Klehr asserts that the Russians, preoccupied with the fascist threat, countenanced a considerable flexibility in CP tactics. The historian can observe flexibility in CP tactics, as well as Russian preoccupation with the fascist danger. But the conclusion that the flexibility was due to Russian preoccupation elsewhere comes not from observation but from an assumption that the CPUSA, under presumed rigid Russian control, would not normally be allowed flexibility. Klehr shares this mechanical assumption with other historians of the party who do not customarily study CP, Comintern and Soviet interrelations as actually practiced, but accept the stereotype as given. Within the framework of broad policy shaped by the Comintern, the various parties had considerable tactical latitude. And policy decisions themselves were often determined after intensely debated differences, including input from the parties. Thus, the Popular Front tactic—a profound change of direction following the disastrous “third period” line adopted in 1928—was the subject of intense discussion all through 1934 and was strongly influenced by the experience of French, Spanish, and US party initiatives domestically. Relationships were more complex than described by Klehr.

But Klehr rightly indicates the fatal flaws in the relationship: the socialism propagated was modeled after the USSR, which was above criticism; the policies advanced had to be broadly followed by all parties irrespective of national variations; on some highly crucial occasions, Comintern decisions were arrived at not by the needs of its affiliates but by the parochial interests of the USSR as Stalin conceived them. This, as noted, limited the CP’s growth at all times and ultimately reduced it to a sect. Yet its pre-cold war successes despite the obstacles merit the current “renewed fascination” in the form of sober study.

Max Gordon

New York, New York

Harvey Klehr replies:

Like many people who study American Communism I have been the beneficiary of Max Gordon’s knowledge and kindness. My interpretation of the Party’s history is not based on a “mechanical assumption” about Comintern-CPUSA-Soviet ties but on a careful examination, not only of his views but of the historical record.

Contrary to Gordon’s claim, the Comintern did not routinely give its constituent parties tactical flexibility. Prior to the Seventh Comintern Congress in 1935, CI directives, often printed in the Party press, contained explicit and detailed instructions on issues ranging from trade union policy to the slogans used in unemployed work. In a revealing sentence, the official Soviet history of the Comintern proudly notes that after 1935 “the day-to-day management of the parties passed directly into the hands of the parties themselves.”1

The CPUSA-CI relationship after 1935 was not simple and I did not claim it was. But at every crucial point in Party life, its leaders trooped off to Moscow to settle their disputes and solve their problems. Earl Browder, William Foster, and Sam Darcy consulted with Georgi Dimitrov early in 1936 to decide on strategy for the presidential election. Browder and Foster visited Moscow in June 1937 to thrash out Party policy about a Farmer-Labor Party before Comintern leaders. They were back in December to discuss the Communist relationship with the New Deal. No one doubted who had the final word and CPUSA Political Committee minutes confirm that the Comintern’s approval was crucial.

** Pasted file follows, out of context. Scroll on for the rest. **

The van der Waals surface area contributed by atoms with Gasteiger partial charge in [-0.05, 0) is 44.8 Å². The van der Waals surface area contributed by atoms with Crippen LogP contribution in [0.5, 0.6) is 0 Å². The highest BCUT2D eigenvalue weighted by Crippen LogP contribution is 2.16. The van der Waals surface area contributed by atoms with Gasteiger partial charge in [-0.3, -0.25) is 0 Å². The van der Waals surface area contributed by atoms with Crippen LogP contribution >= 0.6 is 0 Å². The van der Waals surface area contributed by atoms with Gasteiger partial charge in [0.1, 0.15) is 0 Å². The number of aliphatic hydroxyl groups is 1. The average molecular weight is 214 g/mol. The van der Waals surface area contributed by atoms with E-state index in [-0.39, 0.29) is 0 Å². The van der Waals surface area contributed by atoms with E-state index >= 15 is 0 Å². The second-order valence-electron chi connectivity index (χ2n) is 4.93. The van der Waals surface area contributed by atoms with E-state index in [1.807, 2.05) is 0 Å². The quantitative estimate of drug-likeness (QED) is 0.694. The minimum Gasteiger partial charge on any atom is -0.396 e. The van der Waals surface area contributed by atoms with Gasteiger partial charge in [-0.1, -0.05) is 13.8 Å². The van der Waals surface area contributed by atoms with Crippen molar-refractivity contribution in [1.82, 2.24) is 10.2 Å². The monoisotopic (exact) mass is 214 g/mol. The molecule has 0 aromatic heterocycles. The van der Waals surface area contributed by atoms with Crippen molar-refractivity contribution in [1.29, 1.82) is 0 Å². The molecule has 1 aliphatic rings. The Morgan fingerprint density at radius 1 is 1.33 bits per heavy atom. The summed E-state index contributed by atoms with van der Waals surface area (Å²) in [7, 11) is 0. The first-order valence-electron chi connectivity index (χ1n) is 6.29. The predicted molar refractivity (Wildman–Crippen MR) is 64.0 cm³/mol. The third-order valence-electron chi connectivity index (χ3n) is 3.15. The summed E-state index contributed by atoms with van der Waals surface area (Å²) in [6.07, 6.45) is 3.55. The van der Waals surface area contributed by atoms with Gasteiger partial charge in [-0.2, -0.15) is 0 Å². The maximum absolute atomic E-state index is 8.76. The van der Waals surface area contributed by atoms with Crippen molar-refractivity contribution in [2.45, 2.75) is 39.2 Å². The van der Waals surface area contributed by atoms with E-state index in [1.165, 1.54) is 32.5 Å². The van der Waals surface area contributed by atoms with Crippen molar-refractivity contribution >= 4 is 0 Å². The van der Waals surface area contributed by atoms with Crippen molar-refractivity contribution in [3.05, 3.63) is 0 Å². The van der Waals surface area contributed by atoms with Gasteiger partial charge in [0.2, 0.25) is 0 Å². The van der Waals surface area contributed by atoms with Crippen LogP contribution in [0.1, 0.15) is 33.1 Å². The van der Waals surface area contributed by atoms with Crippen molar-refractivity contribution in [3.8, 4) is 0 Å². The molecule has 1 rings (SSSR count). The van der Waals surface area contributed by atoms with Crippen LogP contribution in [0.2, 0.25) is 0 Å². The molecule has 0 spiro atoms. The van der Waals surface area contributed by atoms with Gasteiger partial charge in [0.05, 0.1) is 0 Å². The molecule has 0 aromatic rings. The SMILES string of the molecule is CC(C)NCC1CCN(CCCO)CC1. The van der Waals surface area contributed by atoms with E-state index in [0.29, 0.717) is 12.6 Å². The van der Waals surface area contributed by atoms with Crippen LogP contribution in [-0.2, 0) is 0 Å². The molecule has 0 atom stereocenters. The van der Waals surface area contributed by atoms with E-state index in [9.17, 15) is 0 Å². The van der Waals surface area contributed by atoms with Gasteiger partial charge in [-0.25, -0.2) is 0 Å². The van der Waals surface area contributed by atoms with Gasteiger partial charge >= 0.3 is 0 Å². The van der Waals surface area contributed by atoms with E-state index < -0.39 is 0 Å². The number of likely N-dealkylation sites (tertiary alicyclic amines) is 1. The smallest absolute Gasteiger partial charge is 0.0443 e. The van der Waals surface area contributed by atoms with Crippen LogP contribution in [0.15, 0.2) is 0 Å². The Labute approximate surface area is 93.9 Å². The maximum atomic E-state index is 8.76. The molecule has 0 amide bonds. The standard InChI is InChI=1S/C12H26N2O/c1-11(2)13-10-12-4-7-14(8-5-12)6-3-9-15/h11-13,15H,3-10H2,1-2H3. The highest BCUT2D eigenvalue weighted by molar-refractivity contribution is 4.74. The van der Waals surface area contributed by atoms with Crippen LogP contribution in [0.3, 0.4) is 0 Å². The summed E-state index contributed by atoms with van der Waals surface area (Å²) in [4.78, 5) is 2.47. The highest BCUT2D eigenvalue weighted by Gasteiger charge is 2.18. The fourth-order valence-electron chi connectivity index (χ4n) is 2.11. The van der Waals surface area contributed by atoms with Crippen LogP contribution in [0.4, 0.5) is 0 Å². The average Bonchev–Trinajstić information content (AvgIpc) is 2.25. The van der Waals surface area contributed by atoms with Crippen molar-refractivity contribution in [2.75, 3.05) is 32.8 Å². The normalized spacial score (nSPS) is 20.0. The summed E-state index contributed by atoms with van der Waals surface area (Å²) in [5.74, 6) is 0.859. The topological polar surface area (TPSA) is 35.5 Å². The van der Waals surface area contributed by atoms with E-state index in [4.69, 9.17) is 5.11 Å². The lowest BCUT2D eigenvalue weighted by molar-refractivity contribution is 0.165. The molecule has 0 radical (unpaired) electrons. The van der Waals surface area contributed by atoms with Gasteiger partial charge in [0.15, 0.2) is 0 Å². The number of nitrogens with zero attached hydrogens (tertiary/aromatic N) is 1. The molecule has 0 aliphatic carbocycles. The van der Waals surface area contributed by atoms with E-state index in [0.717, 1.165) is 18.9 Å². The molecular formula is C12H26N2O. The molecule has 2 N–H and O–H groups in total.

Gordon’s account of the CP’s view of the New Deal is also flawed. The Lundeen Bill hardly frightened congressional conservatives into supporting the administration’s provisions on unemployment insurance. It did contribute to agitation for unemployment insurance but much of its support came from the Party and its “fronts” which wildly exaggerated their influence (one witness on behalf of the Lundeen Bill, Manning Johnson, later a government informer, claimed to speak for 136,000 members of the League of Struggle for Negro Rights, a CP group with perhaps 5,000 members). When it was offered as an amendment to the Social Security Act, the Lundeen measure lost 204-252, with most of its support coming from conservatives hoping that attaching it to the bill would scuttle the whole measure (among other things, it provided that unemployment insurance be administered by workers’ councils). Moreover, Congressmen Lundeen and Marcantonio, the Communist Party’s closest allies in the House, then proceeded to vote against the final version of Social Security and unemployment insurance.


The party’s opposition to New Deal measures was not motivated by their perceived “inadequacies.” Until the Seventh Congress, FDR was being denounced for leading the country toward fascism and the New Deal described as “masked fascization.”2 After 1935 the view of Roosevelt shifted but not until the Quarantine speech did Browder give his unqualified endorsement of FDR’s domestic policy: the survival of democracy depended on “the economic reforms and the peace program of President Roosevelt.”3 By late 1937, however, the New Deal was already in retreat. “Inadequacies” that had once earned FDR a “fascist” label suddenly were blamed on industrialists or, in foreign affairs, laid at the doorstep of Secretary of State Cordell Hull. The Party’s endorsement of the president was every bit as enthusiastic between 1937 and 1939 as it was in 1944.

Finally, Gordon’s figures on Party membership conceal the fact that the CPUSA enjoyed its most spectacular growth only after it jumped on the Roosevelt bandwagon. Just prior to the Seventh Congress, there were around 30,000 communists, fewer than there had been in 1919 and an increase of only 23,000 after five years of the worst depression in American history. In June 1937 the Central Committee reported a membership of a “little over 40,000” and lamented that it had been stagnant for several months. Then came the Quarantine speech and the Party’s enthusiastic embrace of FDR. Membership was 62,000 by December, 75,000 in February and 82,000 at the end of 1938.

The Communist Party did not grow just because it became an advocate of the New Deal. Any analysis of its successes in the last half of the 1930s must consider the Party’s role in building the CIO and the public perception of its antifascism, particularly in Spain. Its growth and prosperity, however, owe a great deal to its willingness to jettison policies and views that brought it into conflict with the administration.

This Issue

April 14, 1983